A Message from Dr. Nancy Collins

When people ask me what I do for a living and I tell them I treat wounds, they usually look at me blankly for a few seconds and then say “like a gunshot wound?” While a gunshot is certainly one type of wound, many other types of wounds exist, including wounds from diabetes, burns, surgery, circulatory diseases, and pressure, commonly referred to as bedsores. Some of these wounds heal quickly and easily, while others linger and become an ongoing problem.

Chronic wounds are not only painful, they are costly. The obvious costs include direct medical costs, but the emotional toll is also a cost on the patient, the caregivers, and the health care providers.

Many successful advances have occurred in the topical treatment of wounds during the past decade. However, to build strong, new tissue, you also need right mix of nutrients. This site is dedicated to providing you with all the information you need to promote healing from the inside out.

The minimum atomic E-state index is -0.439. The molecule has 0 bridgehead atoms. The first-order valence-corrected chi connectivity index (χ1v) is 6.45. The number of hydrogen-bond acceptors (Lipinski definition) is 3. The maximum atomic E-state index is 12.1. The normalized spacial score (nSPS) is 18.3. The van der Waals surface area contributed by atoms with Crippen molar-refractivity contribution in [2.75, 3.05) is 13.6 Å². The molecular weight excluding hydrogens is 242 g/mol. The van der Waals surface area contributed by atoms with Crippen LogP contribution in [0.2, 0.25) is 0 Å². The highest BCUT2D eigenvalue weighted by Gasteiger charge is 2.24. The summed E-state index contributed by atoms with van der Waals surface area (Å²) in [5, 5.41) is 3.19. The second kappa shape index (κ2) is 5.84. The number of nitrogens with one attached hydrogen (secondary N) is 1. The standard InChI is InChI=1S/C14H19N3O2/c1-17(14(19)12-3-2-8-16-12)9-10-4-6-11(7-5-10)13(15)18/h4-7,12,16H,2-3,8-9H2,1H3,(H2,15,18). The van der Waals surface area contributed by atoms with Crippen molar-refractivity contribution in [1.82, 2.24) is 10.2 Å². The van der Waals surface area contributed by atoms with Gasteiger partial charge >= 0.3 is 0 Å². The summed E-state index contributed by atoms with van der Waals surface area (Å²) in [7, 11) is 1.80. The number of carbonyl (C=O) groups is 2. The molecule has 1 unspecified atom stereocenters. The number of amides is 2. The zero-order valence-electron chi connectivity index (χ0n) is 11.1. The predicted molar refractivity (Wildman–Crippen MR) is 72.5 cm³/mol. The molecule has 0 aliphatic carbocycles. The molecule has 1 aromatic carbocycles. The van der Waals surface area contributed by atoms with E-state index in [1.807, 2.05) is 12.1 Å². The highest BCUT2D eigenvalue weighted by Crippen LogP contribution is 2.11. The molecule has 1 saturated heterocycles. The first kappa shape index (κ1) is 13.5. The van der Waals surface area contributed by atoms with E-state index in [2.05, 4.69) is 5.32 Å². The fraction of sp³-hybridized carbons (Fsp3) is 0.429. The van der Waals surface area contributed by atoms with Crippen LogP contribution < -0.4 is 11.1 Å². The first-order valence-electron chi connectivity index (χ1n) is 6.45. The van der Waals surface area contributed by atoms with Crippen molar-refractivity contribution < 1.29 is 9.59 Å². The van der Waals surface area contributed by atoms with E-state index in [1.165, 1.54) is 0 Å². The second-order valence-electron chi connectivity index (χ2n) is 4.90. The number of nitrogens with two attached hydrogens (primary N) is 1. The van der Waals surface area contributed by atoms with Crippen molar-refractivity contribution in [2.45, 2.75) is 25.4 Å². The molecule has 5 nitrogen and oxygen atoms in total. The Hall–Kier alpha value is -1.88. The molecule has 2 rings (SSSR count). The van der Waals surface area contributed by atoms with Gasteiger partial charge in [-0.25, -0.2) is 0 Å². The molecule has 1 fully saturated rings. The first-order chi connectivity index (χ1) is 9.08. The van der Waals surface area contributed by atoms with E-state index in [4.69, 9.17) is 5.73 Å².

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Understanding the term Sarcopenia

Age-related muscle atrophy begins in the third decade of life and accelerates with advancing age; it really speeds up after a person’s 75th birthday. Sarcopenia, from the Greek meaning "poverty of flesh," is the degenerative loss of skeletal muscle mass and strength associated with aging. It is a component of the frailty syndrome and can be debilitating and even fatal for the elderly, especially in the face of other co-morbidities.

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